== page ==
Scott began working the following Monday at the age of just 16. Kenneth Scott Troum was born May 3, 1968 in New York City and presently lives in Fort Worth.A martial artist and former stuntman, he is most well known as an actor.His most noteworthy credit is his portrayal of Raphael in the hit film Teenage Mutant Ninja Turtles II: The Secret of the Ooze, under his real name Kenn Troum.. Mr. Scott, who was born in Fort Wayne, Ind., had his boutique in Milan, Italy, and in the 1960's and early 70's was one of the best known designers in that country. "David Bowie Producer Ken Scott Remembers the Moment He Realized 'Oh Sh-t, He Could Be Huge! The album featured two songs that still get substantial radio play today:[citation needed] "Dreamer" and "Bloody Well Right."[10]. Discovered by producer Buddy Adler on a television show, he was contracted to 20th Century Fox on Oct. 8, 1956 with his first work narrating the film Three Brave Men.[2]. Early life and career. Scott's previous relationship with Warren Cuccurullo, who went on to join Duran Duran, led to his mixing an MTV Unplugged episode, as well as doing engineering work on the Thank You and Pop Trash albums. In September 1967, Scott was promoted to engineer, where his first session was with the Beatles on their song "Your Mother Should Know". "Music legend backs Harrogate villagers' campaign against housing", "Ken Scott: The man who has worked with everyone from The Beatles to Bowie", "Ken Scott: Abbey Road Vet Contemplates Career of Groundbreaking Gigs", by Rick Clark, MIX, 1 Oct. 2004, Video interview with Ken Scott at Abbey Road Studios, Ken Scott – Interview on The Marquee Club, Video Interview with Ken Scott at Alfred Publishing, Live at La Cigale, Paris, 25th June, 1989, Welcome to the Blackout (Live London '78), David Bowie Narrates Prokofiev's Peter and the Wolf, We Were So Turned On: A Tribute to David Bowie,, BLP articles lacking sources from August 2014, Articles with unsourced statements from August 2014, Articles with unsourced statements from April 2013, Wikipedia articles with BIBSYS identifiers, Wikipedia articles with MusicBrainz identifiers, Wikipedia articles with SUDOC identifiers, Wikipedia articles with WORLDCATID identifiers, Creative Commons Attribution-ShareAlike License, This page was last edited on 15 October 2020, at 15:49.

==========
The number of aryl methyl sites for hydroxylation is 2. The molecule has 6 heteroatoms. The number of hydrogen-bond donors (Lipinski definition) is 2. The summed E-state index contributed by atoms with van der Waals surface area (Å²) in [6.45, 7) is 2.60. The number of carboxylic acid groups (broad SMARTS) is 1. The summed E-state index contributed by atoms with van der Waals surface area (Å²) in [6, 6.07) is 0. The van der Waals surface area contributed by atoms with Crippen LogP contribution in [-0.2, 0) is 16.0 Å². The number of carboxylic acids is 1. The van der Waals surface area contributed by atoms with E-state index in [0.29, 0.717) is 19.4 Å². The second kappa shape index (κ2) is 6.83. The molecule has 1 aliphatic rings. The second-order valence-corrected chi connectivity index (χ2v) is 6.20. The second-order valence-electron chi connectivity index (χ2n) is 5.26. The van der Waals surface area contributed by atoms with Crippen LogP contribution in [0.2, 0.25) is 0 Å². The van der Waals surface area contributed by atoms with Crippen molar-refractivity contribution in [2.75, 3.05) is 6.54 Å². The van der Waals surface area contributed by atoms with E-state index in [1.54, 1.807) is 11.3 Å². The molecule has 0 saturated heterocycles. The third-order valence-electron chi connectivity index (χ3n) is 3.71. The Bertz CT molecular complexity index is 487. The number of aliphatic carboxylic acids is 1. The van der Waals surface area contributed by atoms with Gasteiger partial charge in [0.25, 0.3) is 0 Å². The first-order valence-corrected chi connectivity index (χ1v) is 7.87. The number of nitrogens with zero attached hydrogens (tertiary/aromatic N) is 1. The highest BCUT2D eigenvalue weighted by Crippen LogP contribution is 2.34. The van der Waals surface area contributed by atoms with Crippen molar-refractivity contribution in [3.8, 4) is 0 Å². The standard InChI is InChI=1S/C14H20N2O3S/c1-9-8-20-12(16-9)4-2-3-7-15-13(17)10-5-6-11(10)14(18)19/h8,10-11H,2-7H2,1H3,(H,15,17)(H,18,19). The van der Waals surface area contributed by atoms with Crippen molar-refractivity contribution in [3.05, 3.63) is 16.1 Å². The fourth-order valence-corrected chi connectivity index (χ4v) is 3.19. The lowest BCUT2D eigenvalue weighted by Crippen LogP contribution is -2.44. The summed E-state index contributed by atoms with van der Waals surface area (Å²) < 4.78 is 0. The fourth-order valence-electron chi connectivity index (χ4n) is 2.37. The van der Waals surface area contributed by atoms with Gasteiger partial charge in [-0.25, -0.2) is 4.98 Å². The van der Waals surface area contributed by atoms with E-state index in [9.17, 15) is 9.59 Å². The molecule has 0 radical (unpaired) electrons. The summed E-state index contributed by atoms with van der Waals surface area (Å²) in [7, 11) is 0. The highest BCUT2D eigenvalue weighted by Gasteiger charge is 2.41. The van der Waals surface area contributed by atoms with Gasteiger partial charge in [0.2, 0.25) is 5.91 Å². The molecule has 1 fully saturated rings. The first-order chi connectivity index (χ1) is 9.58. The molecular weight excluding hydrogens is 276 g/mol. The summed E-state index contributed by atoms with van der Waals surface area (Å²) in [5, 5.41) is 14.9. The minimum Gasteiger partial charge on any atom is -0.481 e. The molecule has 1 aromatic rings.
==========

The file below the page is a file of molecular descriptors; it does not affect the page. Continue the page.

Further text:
Three days later he was contacted by Abbey Road Studios and subsequently interviewed and offered a position the following day. Ken Swofford, the … As a producer, Scott is noted for his work with David Bowie, Supertramp, Devo, Kansas, the Tubes, Ronnie Montrose, Level 42, among others.

Scott also helped change the sound of the cross-pollination genre known as jazz rock or progressive jazz, adding a much harder edge rock sound (especially to the drums) to albums like Mahavishnu Orchestra's Birds of Fire, Visions of the Emerald Beyond and The Lost Trident Sessions, Billy Cobham's Spectrum, Crosswinds, Total Eclipse, and Shabazz, Stanley Clarke's Stanley Clarke and School Days, and Jeff Beck's There and Back. After a short time as an assistant engineer, Scott was promoted to "cutting" (known as mastering today), where he spent approximately two years cutting not only acetates for artists, but the masters for many of the hits that EMI also distributed at the time, including the American Motown catalogue. On the big screen, he appeared in films directed by Robert Wise, Stanley Kramer, John Huston, Blake Edwards and Ridley Scott. At times, some of his typical color schemes included Ban-Lon dresses in lemon yellow, pumpkin, hot pink and pepper green or mauve, purple, chalk white, electric pink and black.